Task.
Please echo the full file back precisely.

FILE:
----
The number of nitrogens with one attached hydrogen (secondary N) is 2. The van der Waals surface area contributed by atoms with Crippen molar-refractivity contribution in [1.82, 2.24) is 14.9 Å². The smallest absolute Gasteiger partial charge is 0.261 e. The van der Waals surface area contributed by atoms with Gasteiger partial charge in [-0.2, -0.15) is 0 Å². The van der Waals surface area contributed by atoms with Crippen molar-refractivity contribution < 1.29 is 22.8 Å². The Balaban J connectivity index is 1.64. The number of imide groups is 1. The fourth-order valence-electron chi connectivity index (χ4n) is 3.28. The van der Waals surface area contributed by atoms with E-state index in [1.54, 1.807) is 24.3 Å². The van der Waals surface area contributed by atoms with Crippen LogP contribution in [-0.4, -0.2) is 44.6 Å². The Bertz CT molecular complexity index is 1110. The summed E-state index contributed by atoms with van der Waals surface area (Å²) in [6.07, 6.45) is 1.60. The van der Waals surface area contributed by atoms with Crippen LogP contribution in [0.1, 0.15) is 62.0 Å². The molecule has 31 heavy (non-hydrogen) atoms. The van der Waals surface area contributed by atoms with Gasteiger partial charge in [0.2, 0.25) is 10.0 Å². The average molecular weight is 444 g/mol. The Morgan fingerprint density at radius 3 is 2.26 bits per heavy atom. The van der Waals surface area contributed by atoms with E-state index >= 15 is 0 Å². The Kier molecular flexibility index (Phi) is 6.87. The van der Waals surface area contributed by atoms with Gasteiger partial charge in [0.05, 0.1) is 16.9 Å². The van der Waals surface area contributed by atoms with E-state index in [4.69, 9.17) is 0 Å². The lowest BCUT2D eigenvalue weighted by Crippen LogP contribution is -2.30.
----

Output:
The number of nitrogens with one attached hydrogen (secondary N) is 2. The van der Waals surface area contributed by atoms with Crippen molar-refractivity contribution in [1.82, 2.24) is 14.9 Å². The smallest absolute Gasteiger partial charge is 0.261 e. The van der Waals surface area contributed by atoms with Gasteiger partial charge in [-0.2, -0.15) is 0 Å². The van der Waals surface area contributed by atoms with Crippen molar-refractivity contribution < 1.29 is 22.8 Å². The Balaban J connectivity index is 1.64. The number of imide groups is 1. The fourth-order valence-electron chi connectivity index (χ4n) is 3.28. The van der Waals surface area contributed by atoms with E-state index in [1.54, 1.807) is 24.3 Å². The van der Waals surface area contributed by atoms with Crippen LogP contribution in [-0.4, -0.2) is 44.6 Å². The Bertz CT molecular complexity index is 1110. The summed E-state index contributed by atoms with van der Waals surface area (Å²) in [6.07, 6.45) is 1.60. The van der Waals surface area contributed by atoms with Crippen LogP contribution in [0.1, 0.15) is 62.0 Å². The molecule has 31 heavy (non-hydrogen) atoms. The van der Waals surface area contributed by atoms with Gasteiger partial charge in [0.2, 0.25) is 10.0 Å². The average molecular weight is 444 g/mol. The Morgan fingerprint density at radius 3 is 2.26 bits per heavy atom. The van der Waals surface area contributed by atoms with E-state index >= 15 is 0 Å². The Kier molecular flexibility index (Phi) is 6.87. The van der Waals surface area contributed by atoms with Gasteiger partial charge in [0.05, 0.1) is 16.9 Å². The van der Waals surface area contributed by atoms with E-state index in [4.69, 9.17) is 0 Å². The lowest BCUT2D eigenvalue weighted by Crippen LogP contribution is -2.30.